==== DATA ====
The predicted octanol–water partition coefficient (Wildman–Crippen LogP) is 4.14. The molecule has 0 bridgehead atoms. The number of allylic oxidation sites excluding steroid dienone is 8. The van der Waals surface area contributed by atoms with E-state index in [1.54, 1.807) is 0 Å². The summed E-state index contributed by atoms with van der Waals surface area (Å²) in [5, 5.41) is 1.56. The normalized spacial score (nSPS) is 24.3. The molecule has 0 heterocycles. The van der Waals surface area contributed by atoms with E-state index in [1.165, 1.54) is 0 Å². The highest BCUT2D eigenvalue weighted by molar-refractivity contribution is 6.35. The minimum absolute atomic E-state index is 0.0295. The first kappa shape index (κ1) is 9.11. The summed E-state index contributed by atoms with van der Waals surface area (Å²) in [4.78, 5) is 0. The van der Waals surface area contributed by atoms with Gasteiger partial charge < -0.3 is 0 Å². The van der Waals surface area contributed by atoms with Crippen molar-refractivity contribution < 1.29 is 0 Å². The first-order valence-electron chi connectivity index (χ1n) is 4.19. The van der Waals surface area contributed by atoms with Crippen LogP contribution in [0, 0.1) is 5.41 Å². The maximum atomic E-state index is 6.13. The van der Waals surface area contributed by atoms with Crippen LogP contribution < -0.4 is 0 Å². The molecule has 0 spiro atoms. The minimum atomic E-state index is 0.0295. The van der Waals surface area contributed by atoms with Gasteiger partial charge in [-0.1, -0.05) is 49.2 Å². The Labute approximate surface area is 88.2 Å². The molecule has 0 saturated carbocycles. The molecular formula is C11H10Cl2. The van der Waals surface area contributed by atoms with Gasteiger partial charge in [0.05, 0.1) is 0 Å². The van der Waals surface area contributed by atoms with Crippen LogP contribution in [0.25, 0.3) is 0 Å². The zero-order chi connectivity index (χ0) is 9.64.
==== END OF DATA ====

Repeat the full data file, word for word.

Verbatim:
The predicted octanol–water partition coefficient (Wildman–Crippen LogP) is 4.14. The molecule has 0 bridgehead atoms. The number of allylic oxidation sites excluding steroid dienone is 8. The van der Waals surface area contributed by atoms with E-state index in [1.54, 1.807) is 0 Å². The summed E-state index contributed by atoms with van der Waals surface area (Å²) in [5, 5.41) is 1.56. The normalized spacial score (nSPS) is 24.3. The molecule has 0 heterocycles. The van der Waals surface area contributed by atoms with E-state index in [1.165, 1.54) is 0 Å². The highest BCUT2D eigenvalue weighted by molar-refractivity contribution is 6.35. The minimum absolute atomic E-state index is 0.0295. The first kappa shape index (κ1) is 9.11. The summed E-state index contributed by atoms with van der Waals surface area (Å²) in [4.78, 5) is 0. The van der Waals surface area contributed by atoms with Gasteiger partial charge < -0.3 is 0 Å². The van der Waals surface area contributed by atoms with Crippen molar-refractivity contribution < 1.29 is 0 Å². The first-order valence-electron chi connectivity index (χ1n) is 4.19. The van der Waals surface area contributed by atoms with Crippen LogP contribution in [0, 0.1) is 5.41 Å². The maximum atomic E-state index is 6.13. The van der Waals surface area contributed by atoms with Crippen LogP contribution < -0.4 is 0 Å². The molecule has 0 spiro atoms. The minimum atomic E-state index is 0.0295. The van der Waals surface area contributed by atoms with Gasteiger partial charge in [-0.1, -0.05) is 49.2 Å². The Labute approximate surface area is 88.2 Å². The molecule has 0 saturated carbocycles. The molecular formula is C11H10Cl2. The van der Waals surface area contributed by atoms with Gasteiger partial charge in [0.05, 0.1) is 0 Å². The van der Waals surface area contributed by atoms with Crippen LogP contribution in [0.25, 0.3) is 0 Å². The zero-order chi connectivity index (χ0) is 9.64.